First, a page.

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Prime Minister Ranil Wickremesinghe: Sri Lanka is now open to buying Russian oil

Prime Minister Ranil Wickremesinghe: Sri Lanka is now open to buying Russian oil

Prime Minister Ranil Wickremesinghe stated that he would search for alternative supplies first but would be willing to buy more crude from Moscow if necessary. As a result of sanctions imposed on Russia due to its war in Ukraine, Western countries have virtually shut off energy imports from the government.

According to the newly appointed prime minister, Sri Lanka may be forced to buy more oil from Russia as the island nation struggles to find fuel amid an unprecedented economic crisis.
Prime Minister Ranil Wickremesinghe stated that he would search for alternative supplies first but would be willing to buy more crude from Moscow if necessary. As a result of sanctions imposed on Russia due to its war in Ukraine, Western countries have virtually shut off energy imports from the government.

Wickremesinghe hinted that, despite his country’s increasing debt, he might be open to accepting further financial assistance from China in a wide-ranging interview with The Associated Press on Saturday. While he admitted that Sri Lanka’s current situation is the result of “its creation,” he said that the conflict in Ukraine is exacerbating the problem — and that severe food shortages might last until 2024. He further claimed that Russia had offered wheat to Sri Lanka.

open to russian oil, says lanka pm

Wickremesinghe, also Sri Lanka’s finance minister, talked to the Associated Press at his office in Colombo one month after becoming the country’s prime minister for the sixth time. President Gotabaya Rajapaksa swore in Wickremesinghe to resolve an economic crisis that has nearly depleted the country’s foreign exchange reserves. His predecessor, Rajapaksa’s brother Mahinda Rajapaksa, was forced to step down and seek safety from angry crowds at a naval base after days of violent protests last month forced him to step down.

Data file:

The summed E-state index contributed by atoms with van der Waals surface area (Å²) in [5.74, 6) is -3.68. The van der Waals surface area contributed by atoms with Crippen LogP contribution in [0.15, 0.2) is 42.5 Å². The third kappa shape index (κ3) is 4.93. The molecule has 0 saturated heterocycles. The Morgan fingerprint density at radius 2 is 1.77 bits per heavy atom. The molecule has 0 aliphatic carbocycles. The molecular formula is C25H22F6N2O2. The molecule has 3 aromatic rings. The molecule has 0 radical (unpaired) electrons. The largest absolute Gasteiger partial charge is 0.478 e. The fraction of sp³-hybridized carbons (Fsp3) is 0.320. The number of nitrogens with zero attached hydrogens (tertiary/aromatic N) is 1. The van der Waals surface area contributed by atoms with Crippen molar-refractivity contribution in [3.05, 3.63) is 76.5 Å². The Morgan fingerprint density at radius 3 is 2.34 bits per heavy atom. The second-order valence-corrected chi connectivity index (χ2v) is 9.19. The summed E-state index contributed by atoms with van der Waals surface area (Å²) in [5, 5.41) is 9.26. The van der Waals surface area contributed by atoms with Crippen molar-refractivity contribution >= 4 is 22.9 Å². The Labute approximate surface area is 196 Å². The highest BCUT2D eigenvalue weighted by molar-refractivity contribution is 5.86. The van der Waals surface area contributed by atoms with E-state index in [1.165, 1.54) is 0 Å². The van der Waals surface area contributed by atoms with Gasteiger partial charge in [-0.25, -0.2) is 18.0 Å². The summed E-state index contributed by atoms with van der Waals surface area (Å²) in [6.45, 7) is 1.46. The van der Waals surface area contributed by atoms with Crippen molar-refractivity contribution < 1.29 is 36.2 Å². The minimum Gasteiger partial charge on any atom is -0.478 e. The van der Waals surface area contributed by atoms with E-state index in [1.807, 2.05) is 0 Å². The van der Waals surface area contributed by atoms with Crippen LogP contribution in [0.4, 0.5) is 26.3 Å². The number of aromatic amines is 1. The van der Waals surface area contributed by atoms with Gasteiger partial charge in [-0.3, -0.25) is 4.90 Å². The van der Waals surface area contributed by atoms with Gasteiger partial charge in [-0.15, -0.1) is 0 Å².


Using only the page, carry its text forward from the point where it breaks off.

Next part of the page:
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Sri Lanka has a foreign debt of USD 51 billion, but repayment of approximately USD 7 billion due this year has been put on hold. The country’s crippling debt has left it unable to import basic needs, including food, gasoline, medication, and even toilet paper and matches, putting inhabitants at risk.

Rolling power outages have resulted from the shortages, and residents have been forced to wait days for cooking gas and gasoline in kilometres-long lineups (miles).
According to the energy minister, the government purchased a 90,000-metric-tonne (99,000-tonne) supply of Russian oil two weeks ago to restart its lone refinery.
Wickremesinghe refused to comment on the reports and claimed he didn’t know whether any more instructions were on the way. However, he stated that Sri Lanka is in critical need of fuel and is now attempting to get oil and coal from the country’s usual Middle Eastern sources.

“We’ll obtain from them if we can’t acquire from other sources.” Otherwise, we might have to return to Russia,” he remarked.

Officials are talking with commercial suppliers, but Wickremesinghe says one problem is that “there is a lot of oil flowing around that may be linked back informally to Iran or Russia.”
“We don’t always know what oil we’re getting,” he said. “Without a doubt, the Gulf is our primary source of supplies.”
Global oil prices have risen dramatically since Russia invaded Ukraine in late February. While the US and its allies strive to stifle financial support for Moscow’s war effort, Russia is giving its crude at a significant discount, luring several countries.